MANCHESTER United’s training ground, 9am on transfer deadline day. A television camera is poised outside the security barrier waiting to film any late surprise arrivals as rain starts to fall from the heavy Mancunian sky. The storm clouds have not lifted above United, with daily sagas, most of them negative.
New signing Bruno Fernandes and other players arrive for training ahead of the game against Wolverhampton Wanderers, the sixth between the clubs since last March. It’s a big game. Aren’t they all? Mix in the prospect of a fan walkout because of deep dissatisfaction with Ed Woodward and the Glazer family, a new signing and a Munich disaster memorial event pre-match and there’s plenty to watch out for.
The signing of Fernandes has been welcomed by fans. Injuries to a small squad meant United needed strengthening in this transfer window and fans would have been even more angered had that not happened. A smiling Ole Gunnar Solskjaer is asked if there will be any more players coming in. He says not. He’s asked again if he can be sure since he’s suggested that a striker is needed following the injury to Marcus Rashford. Mason Greenwood is undeniably talented, but he’s a teenager and his inexperience and ineffectiveness showed in Wednesday’s Manchester derby victory.
— SPORF (@Sporf) January 30, 2020
“I am not sure, I don’t expect any more business to be done,” Solskjaer says when pushed. “I don’t think anything is going to happen.” It’s hardly definite, like it was when he said that Ashley Young and Alexis Sanchez wouldn’t be leaving the club in this transfer window.
“Sometimes I say something here and something else happens,” Solskjaer continues. “Sometimes I say I am happy with a player and he gets a different message so I don’t want to help or make speculations grow more and more today. I expect nothing to happen but that doesn’t mean it can’t happen.”
Norwegian striker Josh King, who played under Solskjaer as a United reserve, is being linked with a return. Injuries didn’t help, but he left United after realising he might have a hard task getting in the team ahead of, at various times, Cristiano Ronaldo, Wayne Rooney, Carlos Tevez, Dimitar Berbatov, Michael Owen, Chicharito and Daniel Welbeck. Those were the days.
United have made an approach for King but were turned down. Bournemouth boss Eddie Howe said the decision to sell wasn’t in his hands. He also indicated that King would be keen to return to United, saying: “I know what Manchester United means to him with his history connected to the club. Josh is outstanding physically, technically and mentally – he has the complete package, a little bit of everything. He just wants more goals to show just how high his potential is.”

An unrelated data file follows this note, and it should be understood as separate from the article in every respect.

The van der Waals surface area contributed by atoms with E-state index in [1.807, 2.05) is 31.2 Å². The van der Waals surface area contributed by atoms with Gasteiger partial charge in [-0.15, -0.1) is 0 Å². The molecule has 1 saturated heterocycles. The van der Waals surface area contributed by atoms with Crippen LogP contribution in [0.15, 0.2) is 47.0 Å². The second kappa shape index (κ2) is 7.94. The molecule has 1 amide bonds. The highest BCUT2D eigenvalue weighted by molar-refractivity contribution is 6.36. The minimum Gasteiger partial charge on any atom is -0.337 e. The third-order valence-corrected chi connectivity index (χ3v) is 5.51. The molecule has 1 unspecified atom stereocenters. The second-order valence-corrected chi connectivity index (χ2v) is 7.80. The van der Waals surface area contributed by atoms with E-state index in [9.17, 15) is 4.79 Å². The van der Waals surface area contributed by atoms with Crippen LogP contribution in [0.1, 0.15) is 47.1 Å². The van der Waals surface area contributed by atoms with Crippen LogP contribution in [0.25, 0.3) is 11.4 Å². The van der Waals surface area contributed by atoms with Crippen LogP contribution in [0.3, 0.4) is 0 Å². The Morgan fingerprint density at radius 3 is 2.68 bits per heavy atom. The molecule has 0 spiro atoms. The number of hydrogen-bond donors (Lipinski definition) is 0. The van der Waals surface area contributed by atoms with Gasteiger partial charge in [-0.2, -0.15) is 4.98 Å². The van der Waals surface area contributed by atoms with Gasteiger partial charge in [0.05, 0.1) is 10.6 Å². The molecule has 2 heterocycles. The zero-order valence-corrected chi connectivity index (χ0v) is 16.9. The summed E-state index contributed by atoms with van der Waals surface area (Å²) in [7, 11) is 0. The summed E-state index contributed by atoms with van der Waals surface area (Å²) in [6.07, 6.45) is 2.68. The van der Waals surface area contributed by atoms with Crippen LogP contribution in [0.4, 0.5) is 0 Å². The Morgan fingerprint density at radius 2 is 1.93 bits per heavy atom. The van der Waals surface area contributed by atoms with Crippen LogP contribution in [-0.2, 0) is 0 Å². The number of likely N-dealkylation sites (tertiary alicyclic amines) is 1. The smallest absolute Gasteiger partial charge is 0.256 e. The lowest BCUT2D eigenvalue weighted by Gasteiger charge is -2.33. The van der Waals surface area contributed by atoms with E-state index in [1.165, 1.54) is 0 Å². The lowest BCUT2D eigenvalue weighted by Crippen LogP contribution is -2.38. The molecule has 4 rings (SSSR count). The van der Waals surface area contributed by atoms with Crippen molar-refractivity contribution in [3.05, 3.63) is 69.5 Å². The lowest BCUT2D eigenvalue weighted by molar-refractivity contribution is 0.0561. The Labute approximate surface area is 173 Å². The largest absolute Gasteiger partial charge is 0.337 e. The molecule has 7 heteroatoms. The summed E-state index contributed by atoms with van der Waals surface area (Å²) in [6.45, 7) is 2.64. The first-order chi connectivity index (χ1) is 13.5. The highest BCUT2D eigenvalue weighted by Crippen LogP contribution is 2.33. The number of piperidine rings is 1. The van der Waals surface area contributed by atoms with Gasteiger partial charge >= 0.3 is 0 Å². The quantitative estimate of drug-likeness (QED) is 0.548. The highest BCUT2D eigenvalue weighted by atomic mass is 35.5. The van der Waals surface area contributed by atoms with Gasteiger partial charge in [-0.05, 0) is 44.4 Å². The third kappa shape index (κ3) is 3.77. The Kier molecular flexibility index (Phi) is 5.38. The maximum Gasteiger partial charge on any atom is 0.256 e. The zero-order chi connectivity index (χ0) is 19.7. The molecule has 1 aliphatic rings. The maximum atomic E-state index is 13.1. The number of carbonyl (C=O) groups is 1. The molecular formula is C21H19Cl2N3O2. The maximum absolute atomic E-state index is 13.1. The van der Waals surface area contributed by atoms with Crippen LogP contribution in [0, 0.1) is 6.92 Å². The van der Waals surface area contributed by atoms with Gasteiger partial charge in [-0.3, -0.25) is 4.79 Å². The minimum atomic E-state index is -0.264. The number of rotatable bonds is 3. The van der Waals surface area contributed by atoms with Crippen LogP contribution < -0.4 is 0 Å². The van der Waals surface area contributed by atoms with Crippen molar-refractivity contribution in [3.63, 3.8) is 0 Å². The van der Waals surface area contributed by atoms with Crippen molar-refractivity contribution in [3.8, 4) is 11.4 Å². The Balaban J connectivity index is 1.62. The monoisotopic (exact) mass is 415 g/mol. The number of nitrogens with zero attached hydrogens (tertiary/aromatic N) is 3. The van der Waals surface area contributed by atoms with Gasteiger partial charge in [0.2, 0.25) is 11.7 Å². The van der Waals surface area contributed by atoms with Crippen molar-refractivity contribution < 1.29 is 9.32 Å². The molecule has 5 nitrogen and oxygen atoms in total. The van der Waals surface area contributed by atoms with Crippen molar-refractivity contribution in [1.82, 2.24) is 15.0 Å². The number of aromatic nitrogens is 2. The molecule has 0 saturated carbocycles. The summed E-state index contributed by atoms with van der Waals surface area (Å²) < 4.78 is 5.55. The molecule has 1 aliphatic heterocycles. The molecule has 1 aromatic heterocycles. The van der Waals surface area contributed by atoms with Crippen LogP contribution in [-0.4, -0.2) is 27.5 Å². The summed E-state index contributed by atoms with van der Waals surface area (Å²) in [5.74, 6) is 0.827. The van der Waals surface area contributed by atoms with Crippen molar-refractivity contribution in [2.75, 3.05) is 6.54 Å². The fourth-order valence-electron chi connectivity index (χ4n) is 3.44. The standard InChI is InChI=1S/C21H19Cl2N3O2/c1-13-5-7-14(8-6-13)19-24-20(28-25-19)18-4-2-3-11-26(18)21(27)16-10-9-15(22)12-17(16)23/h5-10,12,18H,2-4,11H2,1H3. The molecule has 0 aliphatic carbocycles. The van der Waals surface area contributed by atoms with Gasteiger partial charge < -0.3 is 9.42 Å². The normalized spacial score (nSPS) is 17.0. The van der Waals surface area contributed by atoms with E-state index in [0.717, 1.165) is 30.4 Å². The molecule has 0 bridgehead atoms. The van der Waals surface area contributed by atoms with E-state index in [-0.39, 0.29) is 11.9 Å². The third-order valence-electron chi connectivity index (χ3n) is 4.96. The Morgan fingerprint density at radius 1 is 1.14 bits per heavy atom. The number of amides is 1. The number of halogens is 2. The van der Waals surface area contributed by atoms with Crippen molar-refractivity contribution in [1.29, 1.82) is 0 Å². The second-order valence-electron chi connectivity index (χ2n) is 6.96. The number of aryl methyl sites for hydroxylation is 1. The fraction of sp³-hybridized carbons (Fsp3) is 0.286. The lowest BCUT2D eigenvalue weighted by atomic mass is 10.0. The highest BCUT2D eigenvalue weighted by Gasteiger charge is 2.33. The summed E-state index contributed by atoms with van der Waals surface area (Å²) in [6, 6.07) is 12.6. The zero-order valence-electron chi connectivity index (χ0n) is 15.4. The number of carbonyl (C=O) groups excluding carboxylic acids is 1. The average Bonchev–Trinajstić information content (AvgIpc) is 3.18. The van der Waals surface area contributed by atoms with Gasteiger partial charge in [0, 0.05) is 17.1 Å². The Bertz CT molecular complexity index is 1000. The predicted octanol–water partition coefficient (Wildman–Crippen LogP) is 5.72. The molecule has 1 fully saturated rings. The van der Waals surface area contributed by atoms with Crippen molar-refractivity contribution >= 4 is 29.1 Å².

King joined United as a 16-year-old youth team player from Oslo side Valarenga in 2008. United then were the reigning English, European and world champions and King shone in youth and reserve teams under Solskjaer, before being loaned to Preston North End after an impressive pre-season in 2010, and then to Borussia Monchengladbach in 2011. He went to Hull City in 2012 before joining championship side Blackburn Rovers full-time in 2013. In between, he came on twice for United’s first team, first in a dead rubber Champions League match against Galatasaray and second in a cup match against Wolves.
In 2015 King turned down the chance to stay at Blackburn and joined Bournemouth ahead of their first-ever season in the Premier League. Thanks to guidance and encouragement from manager Eddie Howe, he immediately became a regular. King’s first season wasn’t full of goals – he scored seven in the league, including a winner against United which he celebrated with enthusiasm. He felt Sir Alex Ferguson could have treated him better.
Bournemouth are actively looking at Josh King replacements, mainly overseas, for if the player joins Manchester United.
— Transferchanger (@TransferChanger) January 31, 2020
Former Norwegian striker Jan Aage Fjortoft thinks King has star qualities. “Joshua’s got this ‘John Carew at his best’ look about him,” he says. “He’s quick and strong. When he goes forward he sprints with strength and not a lot of players have that, they’re either quick or strong. “He’s got a natural positive arrogance about him too which the best players in the world have. That’s usually a strength, that ‘I don't care who I’m playing against.’ Joshua will never fear anyone.”
The camera will be waiting outside the training ground to see if King shows up. For now, Solskjaer is happy that Fernandes has joined the club.
“He's fit to play and he will be involved, he’ll definitely be in the squad once he gets the training out of the way today,” explains his new manager. ”He has had a few hectic days now, his little daughter was three years old yesterday so I don't know how much he will be involved but he will be in the squad.”
Solskjaer is asked why United went for Fernandes now. “It’s about timings, priorities, and also valuation, money, and you have a club that owns him and you can see how in January how much he means to them and they wanted to keep him.”
He can’t emphasise the positives enough, pointing out this is not a knee-jerk signing. “We're just happy to finally get it over the line, we followed him for years and he has grown in that period, more mature, assured performances, a great leader of his team and even with all the speculation that has been around him from every club in Europe linked with him, he stayed focused and played some fantastic football for Sporting Lisbon. It tells us how professional he is and when you get to meet him and see him, he’s a fantastic human being.”
The talk is good, as it always is with a new arrival. I had huge hopes for Memphis Depay and Shinji Kagawa and neither worked out. Let’s hope Fernandes is what United need right now.